Its good to see players who develop in progressive stages that end up with their abilities being stronger and better as they progress within the club and team.

    I have little doubt that Jake will go a long way in the game, one can only hope that he will develop within the eels structure & team.

  2. JonBoy

    The what happens to Jake question has been rolling around my head since the Dylan and Mitch extensions. I guess getting both signatures was important before making any for of decision with Jake or by Jake himself.
    I hadn’t previously contemplated 13, but on an edge I reckon works too. With some extra bulk he’d shape up pretty similar to Shaun Lane or maybe even a Wade Graham type with his silky skills and kicking ability.

    It’d be a real shame if he left the club so I do hope the Eels and Jake can make a mutually agreeable decision.

    1. sixties Post author

      I agree on that Jon. I can’t see him getting a run in the pack this year as it’s important to have a quality back up half back. But I think there needs to be some future planning around a transition to the forwards, maybe alongside a goal of adding a bit more bulk in the next offseason/preseason.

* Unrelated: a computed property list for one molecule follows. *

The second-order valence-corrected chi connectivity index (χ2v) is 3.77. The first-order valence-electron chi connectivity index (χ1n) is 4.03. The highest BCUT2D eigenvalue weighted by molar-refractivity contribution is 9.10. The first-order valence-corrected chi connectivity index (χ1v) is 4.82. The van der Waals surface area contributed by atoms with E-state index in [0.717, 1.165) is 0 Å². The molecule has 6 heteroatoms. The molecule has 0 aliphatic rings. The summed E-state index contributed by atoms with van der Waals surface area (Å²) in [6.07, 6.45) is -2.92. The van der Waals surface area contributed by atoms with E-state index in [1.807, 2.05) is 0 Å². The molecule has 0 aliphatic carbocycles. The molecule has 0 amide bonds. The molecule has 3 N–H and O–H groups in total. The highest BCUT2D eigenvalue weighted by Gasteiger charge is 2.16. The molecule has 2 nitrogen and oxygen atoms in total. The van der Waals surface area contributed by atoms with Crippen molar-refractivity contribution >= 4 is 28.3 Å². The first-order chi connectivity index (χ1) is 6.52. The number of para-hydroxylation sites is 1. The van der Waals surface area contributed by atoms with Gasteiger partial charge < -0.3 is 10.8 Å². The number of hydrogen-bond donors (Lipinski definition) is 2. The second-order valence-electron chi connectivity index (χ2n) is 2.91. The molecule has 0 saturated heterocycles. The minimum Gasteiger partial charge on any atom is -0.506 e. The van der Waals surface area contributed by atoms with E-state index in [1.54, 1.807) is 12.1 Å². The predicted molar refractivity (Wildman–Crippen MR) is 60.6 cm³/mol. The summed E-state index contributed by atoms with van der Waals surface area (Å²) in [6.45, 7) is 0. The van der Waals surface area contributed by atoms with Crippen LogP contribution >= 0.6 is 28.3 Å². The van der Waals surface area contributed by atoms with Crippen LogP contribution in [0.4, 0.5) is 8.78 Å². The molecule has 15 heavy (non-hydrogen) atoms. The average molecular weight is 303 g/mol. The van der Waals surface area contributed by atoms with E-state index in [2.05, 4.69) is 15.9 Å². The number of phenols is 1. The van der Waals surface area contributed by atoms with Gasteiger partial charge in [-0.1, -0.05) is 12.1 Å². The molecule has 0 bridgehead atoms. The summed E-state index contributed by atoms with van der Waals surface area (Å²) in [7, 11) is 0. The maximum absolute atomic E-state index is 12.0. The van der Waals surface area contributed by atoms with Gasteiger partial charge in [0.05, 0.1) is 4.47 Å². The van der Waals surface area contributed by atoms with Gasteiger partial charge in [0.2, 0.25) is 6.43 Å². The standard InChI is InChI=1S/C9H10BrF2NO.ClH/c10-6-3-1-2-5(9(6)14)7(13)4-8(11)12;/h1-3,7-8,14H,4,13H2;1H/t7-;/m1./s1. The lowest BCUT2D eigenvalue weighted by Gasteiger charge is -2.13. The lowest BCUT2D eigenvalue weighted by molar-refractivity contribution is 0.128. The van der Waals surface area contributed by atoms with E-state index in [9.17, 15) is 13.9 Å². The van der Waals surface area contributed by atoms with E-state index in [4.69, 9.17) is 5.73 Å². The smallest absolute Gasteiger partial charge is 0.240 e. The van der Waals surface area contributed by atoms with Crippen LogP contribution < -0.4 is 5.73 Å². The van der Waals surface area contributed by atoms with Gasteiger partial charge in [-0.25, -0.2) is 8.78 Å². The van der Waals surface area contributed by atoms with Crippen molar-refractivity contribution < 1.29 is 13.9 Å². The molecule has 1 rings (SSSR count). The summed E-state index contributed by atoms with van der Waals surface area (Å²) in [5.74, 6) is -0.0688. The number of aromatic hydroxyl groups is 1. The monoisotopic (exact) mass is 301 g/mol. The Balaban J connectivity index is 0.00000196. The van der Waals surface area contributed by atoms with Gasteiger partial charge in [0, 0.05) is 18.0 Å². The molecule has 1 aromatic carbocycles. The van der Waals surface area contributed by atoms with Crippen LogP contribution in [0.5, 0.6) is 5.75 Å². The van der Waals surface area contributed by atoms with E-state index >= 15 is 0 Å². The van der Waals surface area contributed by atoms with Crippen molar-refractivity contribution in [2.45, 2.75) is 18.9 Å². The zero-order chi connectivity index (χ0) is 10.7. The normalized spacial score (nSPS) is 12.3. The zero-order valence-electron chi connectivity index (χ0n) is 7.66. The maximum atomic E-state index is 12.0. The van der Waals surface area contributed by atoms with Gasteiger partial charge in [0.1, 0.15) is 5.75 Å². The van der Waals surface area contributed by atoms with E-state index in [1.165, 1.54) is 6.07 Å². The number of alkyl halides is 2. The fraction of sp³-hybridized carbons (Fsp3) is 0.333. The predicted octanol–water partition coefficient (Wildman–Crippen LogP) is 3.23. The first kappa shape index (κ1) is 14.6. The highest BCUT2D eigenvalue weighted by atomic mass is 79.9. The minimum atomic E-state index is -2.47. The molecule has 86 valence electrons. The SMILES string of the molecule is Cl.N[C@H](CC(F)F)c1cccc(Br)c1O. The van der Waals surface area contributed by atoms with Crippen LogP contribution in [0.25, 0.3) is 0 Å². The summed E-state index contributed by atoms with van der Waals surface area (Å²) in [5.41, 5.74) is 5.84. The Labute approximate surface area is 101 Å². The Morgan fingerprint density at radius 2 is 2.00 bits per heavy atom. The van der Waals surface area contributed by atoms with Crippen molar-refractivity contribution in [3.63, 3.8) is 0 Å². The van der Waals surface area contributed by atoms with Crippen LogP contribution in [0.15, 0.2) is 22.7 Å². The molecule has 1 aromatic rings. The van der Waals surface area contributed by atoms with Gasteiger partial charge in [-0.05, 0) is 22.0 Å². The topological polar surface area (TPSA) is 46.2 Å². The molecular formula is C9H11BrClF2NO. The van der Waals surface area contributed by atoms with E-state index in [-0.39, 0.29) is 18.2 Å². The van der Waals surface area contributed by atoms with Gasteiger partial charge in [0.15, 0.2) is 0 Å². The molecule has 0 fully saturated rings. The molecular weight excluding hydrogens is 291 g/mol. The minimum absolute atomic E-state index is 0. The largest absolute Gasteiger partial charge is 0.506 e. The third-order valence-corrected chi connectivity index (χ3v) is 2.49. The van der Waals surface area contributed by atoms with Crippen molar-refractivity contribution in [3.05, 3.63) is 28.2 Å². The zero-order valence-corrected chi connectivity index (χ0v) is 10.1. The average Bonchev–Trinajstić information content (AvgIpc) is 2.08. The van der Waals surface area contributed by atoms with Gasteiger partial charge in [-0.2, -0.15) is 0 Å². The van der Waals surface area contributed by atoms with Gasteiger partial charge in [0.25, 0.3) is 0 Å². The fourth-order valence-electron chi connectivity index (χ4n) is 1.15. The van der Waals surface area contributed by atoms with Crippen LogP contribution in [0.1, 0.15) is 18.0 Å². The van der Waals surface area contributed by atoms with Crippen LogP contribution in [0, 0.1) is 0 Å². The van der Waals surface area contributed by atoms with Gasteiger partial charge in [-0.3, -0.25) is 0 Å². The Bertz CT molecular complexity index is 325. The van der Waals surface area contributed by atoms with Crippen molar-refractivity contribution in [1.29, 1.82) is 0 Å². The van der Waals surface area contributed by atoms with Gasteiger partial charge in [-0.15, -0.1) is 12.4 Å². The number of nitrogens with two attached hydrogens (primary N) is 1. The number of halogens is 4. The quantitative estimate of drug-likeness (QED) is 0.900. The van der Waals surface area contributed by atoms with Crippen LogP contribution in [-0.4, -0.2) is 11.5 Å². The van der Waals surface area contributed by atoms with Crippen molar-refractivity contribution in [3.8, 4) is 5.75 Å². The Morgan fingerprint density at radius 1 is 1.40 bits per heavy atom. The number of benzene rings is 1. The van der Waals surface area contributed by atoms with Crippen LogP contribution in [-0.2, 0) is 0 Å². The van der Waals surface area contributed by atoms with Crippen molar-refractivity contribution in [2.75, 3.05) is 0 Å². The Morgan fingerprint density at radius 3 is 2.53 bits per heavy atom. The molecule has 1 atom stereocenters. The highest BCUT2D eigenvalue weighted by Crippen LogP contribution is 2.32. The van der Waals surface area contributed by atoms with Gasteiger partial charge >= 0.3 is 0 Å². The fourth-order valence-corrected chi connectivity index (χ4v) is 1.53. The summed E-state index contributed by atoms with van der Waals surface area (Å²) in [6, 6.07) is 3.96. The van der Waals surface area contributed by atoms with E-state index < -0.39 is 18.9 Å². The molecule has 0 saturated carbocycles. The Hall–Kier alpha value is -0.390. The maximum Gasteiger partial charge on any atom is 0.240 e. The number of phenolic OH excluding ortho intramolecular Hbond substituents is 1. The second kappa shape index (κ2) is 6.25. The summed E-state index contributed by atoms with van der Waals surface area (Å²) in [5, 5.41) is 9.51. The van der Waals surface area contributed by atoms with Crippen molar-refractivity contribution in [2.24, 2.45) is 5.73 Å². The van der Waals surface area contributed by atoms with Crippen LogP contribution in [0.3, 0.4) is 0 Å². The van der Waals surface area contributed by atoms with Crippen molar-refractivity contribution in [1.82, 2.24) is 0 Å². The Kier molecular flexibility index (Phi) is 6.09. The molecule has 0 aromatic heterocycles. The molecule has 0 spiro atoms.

3. Anonymous

    This post is one of your best for the season Sixties.

    It is difficult for me to fathom what went on with certain Eels supporters last season. When you consider the content of this post, the performances that he has delivered and the age of the player, it makes a mockery of supposed Eels supporters last season.

    On a positive note I have wondered where Jake might end up. For me he was getting too big for 7️⃣ and certainly considering other players ahead of him and other talent around the club a change of position was always on the cards.

    The two most obvious choices being 13 or Edge. I am with Luke Lewis here. The changing skill set of Locks these days makes Jake a natural for the position.

      1. sixties Post author

        Thanks John. I think he could well be a natural there too. And thanks for the kind words.

  4. Anonymous